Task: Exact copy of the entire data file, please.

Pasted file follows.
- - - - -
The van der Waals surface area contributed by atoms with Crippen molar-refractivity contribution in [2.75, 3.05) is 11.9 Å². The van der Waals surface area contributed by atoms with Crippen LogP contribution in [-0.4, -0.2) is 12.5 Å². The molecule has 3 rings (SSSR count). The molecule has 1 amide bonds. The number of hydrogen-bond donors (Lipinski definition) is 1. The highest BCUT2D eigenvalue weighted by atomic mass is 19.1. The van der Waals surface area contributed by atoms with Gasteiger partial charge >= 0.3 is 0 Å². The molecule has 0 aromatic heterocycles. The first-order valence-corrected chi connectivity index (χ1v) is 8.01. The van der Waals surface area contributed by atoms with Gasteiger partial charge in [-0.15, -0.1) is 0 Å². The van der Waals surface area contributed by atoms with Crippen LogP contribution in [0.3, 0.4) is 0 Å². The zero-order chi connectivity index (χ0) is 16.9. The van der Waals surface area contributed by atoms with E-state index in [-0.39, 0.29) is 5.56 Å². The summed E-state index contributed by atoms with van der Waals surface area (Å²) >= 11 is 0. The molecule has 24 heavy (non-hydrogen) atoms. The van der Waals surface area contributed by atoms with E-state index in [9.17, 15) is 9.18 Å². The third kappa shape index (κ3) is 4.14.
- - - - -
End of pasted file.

The van der Waals surface area contributed by atoms with Crippen molar-refractivity contribution in [2.75, 3.05) is 11.9 Å². The van der Waals surface area contributed by atoms with Crippen LogP contribution in [-0.4, -0.2) is 12.5 Å². The molecule has 3 rings (SSSR count). The molecule has 1 amide bonds. The number of hydrogen-bond donors (Lipinski definition) is 1. The highest BCUT2D eigenvalue weighted by atomic mass is 19.1. The van der Waals surface area contributed by atoms with Gasteiger partial charge >= 0.3 is 0 Å². The molecule has 0 aromatic heterocycles. The first-order valence-corrected chi connectivity index (χ1v) is 8.01. The van der Waals surface area contributed by atoms with Gasteiger partial charge in [-0.15, -0.1) is 0 Å². The van der Waals surface area contributed by atoms with Crippen LogP contribution in [0.3, 0.4) is 0 Å². The zero-order chi connectivity index (χ0) is 16.9. The van der Waals surface area contributed by atoms with E-state index in [-0.39, 0.29) is 5.56 Å². The summed E-state index contributed by atoms with van der Waals surface area (Å²) >= 11 is 0. The molecule has 24 heavy (non-hydrogen) atoms. The van der Waals surface area contributed by atoms with E-state index in [9.17, 15) is 9.18 Å². The third kappa shape index (κ3) is 4.14.